Today I don’t have a race to run or a dog show to go to. OMG. What to do? Nothing. Well nothing that involves getting out of bed before lunchtime.
After a park session we head to Broadway, where we eat out for the third time in three days. So decadent.
Before we eat we take in another film and it’s my choice. I'll take L's Salmon and raise her one 'Headhunters', 1-0 to me I think, or to give it its original title - ‘Hodejegerne’. Yep it’s time to brush up on my Norwegian. Again.
It’s ostensibly a thriller based on a Jo Nesbø book produced by those Yellow Bird folk, the Dragon Tattoo people. Usually the book is a lot better than the film of the book. All I can say is; it must be some book.
Roger Brown (Aksel Hennie) works as a corporate headhunter but his job clearly doesn’t pay well enough to keep his woman (Synnøve Macody Lund) in the style she's become accustomed to. For which he has our sympathy.
He’s worried she’ll leave him because he's short with an inferiority complex whereas she's tall, blonde and beautiful. Perhaps he has a point. So to make her ends meet, he has a side job as an art thief.
Also on the side, he has mistress Lotte (Julie Ølgaard), which doesn’t really make sense. Why resort to crime to keep the woman of your dreams and then have a mistress... but then little is simple in Headhunters.
He uses his job to ascertain whether potential job recruits own any decent works of art, whether they live alone, have a dog etc... then he burgles them, replacing their paintings with fakes. He is aided and abetted by Ove (Eivind Sander), a security expert with a taste for Russian prostitutes.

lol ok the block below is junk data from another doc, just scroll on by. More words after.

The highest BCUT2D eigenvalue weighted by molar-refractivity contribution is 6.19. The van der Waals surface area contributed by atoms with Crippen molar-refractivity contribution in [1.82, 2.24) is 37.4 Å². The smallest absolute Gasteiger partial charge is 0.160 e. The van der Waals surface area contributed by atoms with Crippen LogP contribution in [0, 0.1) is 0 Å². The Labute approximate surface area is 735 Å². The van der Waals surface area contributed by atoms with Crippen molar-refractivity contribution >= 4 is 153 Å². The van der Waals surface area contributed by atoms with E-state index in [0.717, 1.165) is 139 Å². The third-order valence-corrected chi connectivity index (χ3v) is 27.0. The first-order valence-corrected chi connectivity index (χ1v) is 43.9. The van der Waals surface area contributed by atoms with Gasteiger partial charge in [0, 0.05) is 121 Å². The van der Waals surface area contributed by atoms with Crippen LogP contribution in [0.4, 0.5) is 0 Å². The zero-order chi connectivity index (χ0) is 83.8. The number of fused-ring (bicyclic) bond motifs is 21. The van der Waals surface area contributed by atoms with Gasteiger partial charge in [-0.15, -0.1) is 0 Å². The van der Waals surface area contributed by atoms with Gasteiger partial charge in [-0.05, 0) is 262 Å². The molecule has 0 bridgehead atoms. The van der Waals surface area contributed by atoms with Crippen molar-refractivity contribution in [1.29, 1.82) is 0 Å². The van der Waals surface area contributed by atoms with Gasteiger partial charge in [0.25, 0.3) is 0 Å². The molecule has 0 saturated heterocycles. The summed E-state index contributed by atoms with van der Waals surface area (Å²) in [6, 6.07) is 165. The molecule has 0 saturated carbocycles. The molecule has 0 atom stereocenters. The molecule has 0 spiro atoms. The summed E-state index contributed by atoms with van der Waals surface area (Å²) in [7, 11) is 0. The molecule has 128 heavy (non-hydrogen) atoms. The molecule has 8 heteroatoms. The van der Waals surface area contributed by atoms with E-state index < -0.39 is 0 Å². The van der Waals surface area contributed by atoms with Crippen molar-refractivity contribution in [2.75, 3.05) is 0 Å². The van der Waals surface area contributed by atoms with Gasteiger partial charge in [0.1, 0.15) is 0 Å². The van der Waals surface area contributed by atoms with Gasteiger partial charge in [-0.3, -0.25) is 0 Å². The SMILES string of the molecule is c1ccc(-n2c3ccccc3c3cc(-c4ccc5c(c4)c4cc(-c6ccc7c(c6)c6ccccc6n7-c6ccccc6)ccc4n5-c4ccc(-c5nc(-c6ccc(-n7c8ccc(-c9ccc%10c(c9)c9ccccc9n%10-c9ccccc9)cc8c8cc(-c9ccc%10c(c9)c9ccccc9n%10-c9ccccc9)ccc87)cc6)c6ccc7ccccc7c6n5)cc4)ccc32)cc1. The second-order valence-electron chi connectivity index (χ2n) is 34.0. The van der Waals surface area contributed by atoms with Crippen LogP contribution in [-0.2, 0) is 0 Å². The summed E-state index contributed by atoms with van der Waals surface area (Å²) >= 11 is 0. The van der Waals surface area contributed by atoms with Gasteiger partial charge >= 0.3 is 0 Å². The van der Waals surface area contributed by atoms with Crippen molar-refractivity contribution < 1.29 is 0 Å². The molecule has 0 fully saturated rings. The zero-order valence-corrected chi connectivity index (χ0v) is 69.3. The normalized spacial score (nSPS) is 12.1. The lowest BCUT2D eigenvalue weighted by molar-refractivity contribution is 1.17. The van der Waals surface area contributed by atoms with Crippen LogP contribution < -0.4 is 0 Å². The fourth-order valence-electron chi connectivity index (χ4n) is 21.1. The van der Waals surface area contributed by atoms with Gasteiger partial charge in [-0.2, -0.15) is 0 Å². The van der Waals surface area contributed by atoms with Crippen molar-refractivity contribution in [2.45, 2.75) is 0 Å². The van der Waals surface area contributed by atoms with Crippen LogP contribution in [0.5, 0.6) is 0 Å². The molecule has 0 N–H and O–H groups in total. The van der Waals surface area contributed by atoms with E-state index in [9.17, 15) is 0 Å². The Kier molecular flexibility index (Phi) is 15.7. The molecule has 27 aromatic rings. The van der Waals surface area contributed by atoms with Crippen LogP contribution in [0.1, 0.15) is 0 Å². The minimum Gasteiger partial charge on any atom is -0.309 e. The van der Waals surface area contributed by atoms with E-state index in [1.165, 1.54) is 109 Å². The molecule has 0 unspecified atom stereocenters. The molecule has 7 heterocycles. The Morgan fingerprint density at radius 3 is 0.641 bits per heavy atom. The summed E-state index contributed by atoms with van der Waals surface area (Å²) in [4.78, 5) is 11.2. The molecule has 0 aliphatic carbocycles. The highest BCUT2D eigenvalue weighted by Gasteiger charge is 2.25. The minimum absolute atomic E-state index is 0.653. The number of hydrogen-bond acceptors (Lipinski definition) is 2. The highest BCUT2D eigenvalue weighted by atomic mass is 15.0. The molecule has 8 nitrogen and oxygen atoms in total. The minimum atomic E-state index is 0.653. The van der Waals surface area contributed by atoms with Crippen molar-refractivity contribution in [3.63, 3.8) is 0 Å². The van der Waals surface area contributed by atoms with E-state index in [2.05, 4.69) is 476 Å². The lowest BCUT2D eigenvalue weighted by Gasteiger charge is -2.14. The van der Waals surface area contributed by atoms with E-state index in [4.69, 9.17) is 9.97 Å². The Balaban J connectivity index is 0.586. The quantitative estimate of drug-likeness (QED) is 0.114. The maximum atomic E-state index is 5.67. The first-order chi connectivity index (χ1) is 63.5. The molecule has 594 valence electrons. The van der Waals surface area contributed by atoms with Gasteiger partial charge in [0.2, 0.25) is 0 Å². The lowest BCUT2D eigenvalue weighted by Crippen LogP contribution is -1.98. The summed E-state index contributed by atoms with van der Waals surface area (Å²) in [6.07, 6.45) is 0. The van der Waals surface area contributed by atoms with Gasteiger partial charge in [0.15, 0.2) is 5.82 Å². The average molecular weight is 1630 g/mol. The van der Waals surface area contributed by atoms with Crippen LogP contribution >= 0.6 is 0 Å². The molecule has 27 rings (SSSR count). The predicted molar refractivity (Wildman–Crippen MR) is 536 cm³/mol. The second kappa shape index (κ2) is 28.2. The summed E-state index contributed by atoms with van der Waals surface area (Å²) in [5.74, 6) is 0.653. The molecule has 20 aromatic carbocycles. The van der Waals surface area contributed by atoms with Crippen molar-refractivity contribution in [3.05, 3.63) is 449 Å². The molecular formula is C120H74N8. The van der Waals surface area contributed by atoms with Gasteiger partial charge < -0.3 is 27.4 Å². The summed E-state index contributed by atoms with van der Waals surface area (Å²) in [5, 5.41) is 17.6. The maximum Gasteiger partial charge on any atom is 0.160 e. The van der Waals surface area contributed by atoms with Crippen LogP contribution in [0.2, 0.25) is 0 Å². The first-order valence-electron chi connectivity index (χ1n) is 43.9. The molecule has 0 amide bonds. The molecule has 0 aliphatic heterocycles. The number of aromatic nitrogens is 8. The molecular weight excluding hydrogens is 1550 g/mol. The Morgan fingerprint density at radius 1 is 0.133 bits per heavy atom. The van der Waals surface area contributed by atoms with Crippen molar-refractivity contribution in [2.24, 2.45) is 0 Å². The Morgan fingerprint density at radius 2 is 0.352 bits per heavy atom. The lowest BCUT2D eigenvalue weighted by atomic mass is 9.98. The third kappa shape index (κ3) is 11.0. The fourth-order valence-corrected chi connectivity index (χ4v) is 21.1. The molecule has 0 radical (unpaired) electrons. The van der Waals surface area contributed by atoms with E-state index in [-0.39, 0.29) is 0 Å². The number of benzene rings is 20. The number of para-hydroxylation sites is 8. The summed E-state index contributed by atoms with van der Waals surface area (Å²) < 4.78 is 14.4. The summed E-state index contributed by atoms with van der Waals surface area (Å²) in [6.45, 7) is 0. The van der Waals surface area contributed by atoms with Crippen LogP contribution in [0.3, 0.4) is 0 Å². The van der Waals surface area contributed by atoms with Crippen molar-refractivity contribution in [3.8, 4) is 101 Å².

When Roger is introduced to Clas Greve (Nikolaj Coster-Waldau), a man who has allegedly an original Rubens hanging in his grandmother’s apartment, suddenly he has the ‘big one’, the one that will finance his trophy wife for good but this time he steals from the wrong guy. Greve turns out to be a psychopath, things get rapidly out of control from there on in and Roger finds out what it is to be headhunted himself.
He ends up fearing for his life but at first, he doesn't really know why. As the bodies mount up, he doesn't know whom he can trust and whom he can't. Nor can we.
The film is clever in that you start by seeing Roger one way but pretty soon your perception of him changes. Roger goes through a lot, a hell of a lot and ends up doing things he wouldn't ordinarily dream of doing, just to stay alive.
The film is full of surprises and at times leads us on a right merry dance. You think one thing but then you think something else. You start rooting for one guy and then end up rooting for another. It’s all done at great pace and with a rather dark, macabre sense of humour bubbling along just under the surface, including a rather shameless rehash of a scene from Slumdog Millionaire.
It would be impossible to spoil much more of the plot for you because there's so much of it and it gets increasingly more complex as the film goes on but it always remains plausible, just about. Just don’t dare blink.
See this before a Hollywood remake appears. Apparently Mark Wahlberg already has his hands on the script. Why bother? There’s no way on earth Hollywood could better this.